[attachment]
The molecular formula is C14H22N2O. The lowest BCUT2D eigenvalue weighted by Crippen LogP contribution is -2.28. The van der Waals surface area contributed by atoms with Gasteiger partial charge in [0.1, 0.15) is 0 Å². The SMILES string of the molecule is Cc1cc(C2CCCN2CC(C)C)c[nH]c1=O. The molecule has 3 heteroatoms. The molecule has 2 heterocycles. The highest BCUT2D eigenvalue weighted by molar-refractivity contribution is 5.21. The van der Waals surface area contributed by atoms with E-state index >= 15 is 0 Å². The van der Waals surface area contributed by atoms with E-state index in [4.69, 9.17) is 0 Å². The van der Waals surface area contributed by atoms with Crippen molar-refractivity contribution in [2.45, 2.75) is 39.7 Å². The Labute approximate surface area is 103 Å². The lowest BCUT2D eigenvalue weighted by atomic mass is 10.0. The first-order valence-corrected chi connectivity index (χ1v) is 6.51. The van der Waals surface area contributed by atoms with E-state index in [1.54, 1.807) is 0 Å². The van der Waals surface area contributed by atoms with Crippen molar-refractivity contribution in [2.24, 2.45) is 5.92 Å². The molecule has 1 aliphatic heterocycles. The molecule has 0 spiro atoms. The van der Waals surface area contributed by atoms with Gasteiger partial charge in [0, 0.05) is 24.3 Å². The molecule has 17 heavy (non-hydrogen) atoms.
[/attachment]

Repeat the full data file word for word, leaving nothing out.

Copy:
The molecular formula is C14H22N2O. The lowest BCUT2D eigenvalue weighted by Crippen LogP contribution is -2.28. The van der Waals surface area contributed by atoms with Gasteiger partial charge in [0.1, 0.15) is 0 Å². The SMILES string of the molecule is Cc1cc(C2CCCN2CC(C)C)c[nH]c1=O. The molecule has 3 heteroatoms. The molecule has 2 heterocycles. The highest BCUT2D eigenvalue weighted by molar-refractivity contribution is 5.21. The van der Waals surface area contributed by atoms with E-state index >= 15 is 0 Å². The van der Waals surface area contributed by atoms with E-state index in [4.69, 9.17) is 0 Å². The van der Waals surface area contributed by atoms with Crippen molar-refractivity contribution in [2.45, 2.75) is 39.7 Å². The Labute approximate surface area is 103 Å². The lowest BCUT2D eigenvalue weighted by atomic mass is 10.0. The first-order valence-corrected chi connectivity index (χ1v) is 6.51. The van der Waals surface area contributed by atoms with E-state index in [1.54, 1.807) is 0 Å². The van der Waals surface area contributed by atoms with Crippen molar-refractivity contribution in [2.24, 2.45) is 5.92 Å². The molecule has 1 aliphatic heterocycles. The molecule has 0 spiro atoms. The van der Waals surface area contributed by atoms with Gasteiger partial charge in [0, 0.05) is 24.3 Å². The molecule has 17 heavy (non-hydrogen) atoms.